Diversity and Inclusion
📌 A quick disclaimer
This forms part of our ‘How to be antiracist’ pathway in our Inclusion Works programme. For this pathway, we’ve made a conscious decision to focus on racism directed at Black people, given the current climate and Black Lives Matter movement.
We appreciate that racism is a major issue for other groups in America and around the world, and we’d love to do that justice in future content.
For now, we’d welcome your views and experiences on all forms of racism — please join the conversation here.
We also appreciate that people have different experiences of racism and are at different points in their journey learning about what they can do to combat it. This learning pathway is best suited to white people and non-Black people of colour that consider themselves at a beginner or intermediate level of their antiracism education.
By now you will have realised there’s no blueprint you can follow to be antiracist. It’s a shift in your consciousness, a critical eye to the current culture, and a commitment to designing and upholding new policy, practices, and norms.
So, what can I do?
Renni Eddo-Lodge, author of Why I’m No Longer Talking to White People About Race and podcaster, calls this The Big Question. Her answer? Join something, start something, do something — but only you can find out what that is!
As a business, we have to work out what we can do to help our employees and our society. We depend on your insight into how racial injustice is enacted and sustained on the ground and, hopefully, your expertise to suggest the solutions.
Look at what BIPOC need to perform, feel valued and as though they belong. Scrutinise (and accept scrutiny about) whether your blanket policies and norms serve some groups better than others.
Psychologists that specialise in race and identity write in Harvard Business Review that, most of the time, companies already have the data and insight about the daily experience for employees of colour. Taking the data in is the next frontier.
GIF by @yukaidu.
Take a critical eye to everyday inequalities
Now, combine your self-education with your workplace observations. While attracting, hiring and progressing talent is very important, remember to pay attention to the everyday inequalities that may include but are not limited to:
💡 Pro tip: Set up ‘alternative complaint systems’. Empower employees to do antiracist work and share their observations and suggestions outside the realm of HR grievances. You could hold space for this at team or 1:1 levels or lobby upwards for a digital channel, tool, or working group to be set up.
Get your ideas out into the business
Obviously, it is not on you to solve racism single-handedly!
Bring a proposed solution up with your manager, your colleagues or your team. Pitch it to HR. Seek collaborative partners and share feedback with decision makers.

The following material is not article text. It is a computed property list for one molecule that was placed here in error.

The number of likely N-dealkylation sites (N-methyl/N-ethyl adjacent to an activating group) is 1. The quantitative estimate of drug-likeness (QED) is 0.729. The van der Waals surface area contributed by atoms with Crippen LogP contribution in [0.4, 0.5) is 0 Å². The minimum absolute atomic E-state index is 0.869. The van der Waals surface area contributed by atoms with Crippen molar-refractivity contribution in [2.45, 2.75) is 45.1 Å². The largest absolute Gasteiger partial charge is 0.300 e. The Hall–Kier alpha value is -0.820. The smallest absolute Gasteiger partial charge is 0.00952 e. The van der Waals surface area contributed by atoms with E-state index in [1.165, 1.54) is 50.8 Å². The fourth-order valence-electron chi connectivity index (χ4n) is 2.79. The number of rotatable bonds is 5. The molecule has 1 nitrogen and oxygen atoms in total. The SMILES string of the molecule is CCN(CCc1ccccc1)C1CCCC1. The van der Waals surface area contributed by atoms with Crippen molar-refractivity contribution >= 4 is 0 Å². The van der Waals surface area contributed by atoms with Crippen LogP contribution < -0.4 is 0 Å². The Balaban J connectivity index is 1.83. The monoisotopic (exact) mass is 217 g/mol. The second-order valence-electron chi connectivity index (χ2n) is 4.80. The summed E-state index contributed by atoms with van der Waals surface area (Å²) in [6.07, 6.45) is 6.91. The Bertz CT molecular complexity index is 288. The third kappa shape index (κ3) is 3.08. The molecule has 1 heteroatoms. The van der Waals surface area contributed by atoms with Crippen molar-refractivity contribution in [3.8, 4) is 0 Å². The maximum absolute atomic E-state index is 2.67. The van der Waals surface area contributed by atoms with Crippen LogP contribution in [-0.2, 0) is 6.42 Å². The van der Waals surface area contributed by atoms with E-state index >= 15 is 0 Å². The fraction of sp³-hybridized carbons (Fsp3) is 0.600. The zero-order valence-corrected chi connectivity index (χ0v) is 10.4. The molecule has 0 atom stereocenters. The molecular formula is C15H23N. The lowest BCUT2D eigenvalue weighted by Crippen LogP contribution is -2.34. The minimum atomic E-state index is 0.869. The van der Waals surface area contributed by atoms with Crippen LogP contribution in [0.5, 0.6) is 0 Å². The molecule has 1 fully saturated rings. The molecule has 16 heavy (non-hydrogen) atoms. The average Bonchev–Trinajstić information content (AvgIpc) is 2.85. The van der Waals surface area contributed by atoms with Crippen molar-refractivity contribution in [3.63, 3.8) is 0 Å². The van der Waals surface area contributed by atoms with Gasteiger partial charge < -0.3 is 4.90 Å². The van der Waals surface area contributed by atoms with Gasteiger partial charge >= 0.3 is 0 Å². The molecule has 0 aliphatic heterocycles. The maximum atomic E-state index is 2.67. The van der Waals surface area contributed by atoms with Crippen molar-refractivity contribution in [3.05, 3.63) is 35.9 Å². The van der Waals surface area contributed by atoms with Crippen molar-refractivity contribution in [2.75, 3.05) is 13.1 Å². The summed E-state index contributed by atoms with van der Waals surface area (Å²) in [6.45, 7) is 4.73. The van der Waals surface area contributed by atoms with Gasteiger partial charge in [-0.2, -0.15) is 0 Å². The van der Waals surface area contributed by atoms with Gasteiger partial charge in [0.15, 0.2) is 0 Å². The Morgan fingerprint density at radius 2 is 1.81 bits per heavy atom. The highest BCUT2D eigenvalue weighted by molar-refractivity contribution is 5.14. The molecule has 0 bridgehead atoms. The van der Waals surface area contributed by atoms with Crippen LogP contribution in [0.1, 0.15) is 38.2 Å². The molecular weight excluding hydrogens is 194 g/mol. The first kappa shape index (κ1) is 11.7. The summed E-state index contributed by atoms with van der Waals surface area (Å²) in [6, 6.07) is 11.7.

You certainly don’t need the solution in hand before you start talking about it. It might sound daunting to make some noise about something you consider racist when you don’t have all the answers. But it might be the beginning of something that truly makes a difference.
Here are things that can help while you’re working on the long game
✅ Give space. Offer help to create or sustain a space where BIPOC employees feel as though they belong and can discuss their experiences safely. Do the same for space where all employees can discuss racism and antiracism.
✅ Give time. You may not know what it is like to feel the pain of your community being marginalised, but you can empathise with the emotions. Remember that BIPOC feel grief, anger, sadness, confusion among other emotions after high-profile acts of racism and ongoing reminders of its prevalence. Offer time off, breaks, adjustments to pace and, above all, trust.
GIF by @equalpartsstudio.
Don’t forget your buying and endorsement power
✅ Buy from BIPOC-owned businesses and suppliers. Leave reviews and informally endorse them through word of mouth. Learn about the brand and the business owners’ mission and experiences in their career.
✅ Endorse your BIPOC colleagues. While you shouldn’t assume every person of colour has struggled, your antiracist self-education should help you appreciate when someone has grappled with particular barriers.
Make sure they get recompense for their hard work (that may be invisible to others) through performance reviews, informal kudos and suggesting them for assignments.
…and always be a persistent ally
Allyship describes using your privileges to show up and speak up for marginalised groups of which you are not a member. It is an important part of antiracism. We have made a separate pathway, How to be a Better Ally, which involves the finer, everyday actions of allyship.
🗝️ Your key takeaway
When you identify something that hinders racial equality, use your expertise, your contacts and your sphere of influence to do something about it. Get your prototype ideas out into our business, make some noise and make things change. That’s antiracist work.
We've taken a close look at how the Black Lives Matter movement is leading to lasting change. How can you harness the movement's power in 2021 and beyond?
This resource was taken from our Inclusion Works programme, which was created with a network of more than +100 diverse contributors and advisers. We learn from, amplify and cite creators of different races, ethnicities, genders and cognitive styles and continually work to represent all dimensions of diversity.
More from this collection:
Harness the power of Black Lives Matter
How inclusive is your online communication? Small changes to late-night emails, the media you read and share, and your email signature can build...
The vast majority of people are well-intentioned and want to be inclusive - but various factors hold them back from stepping up to be an ally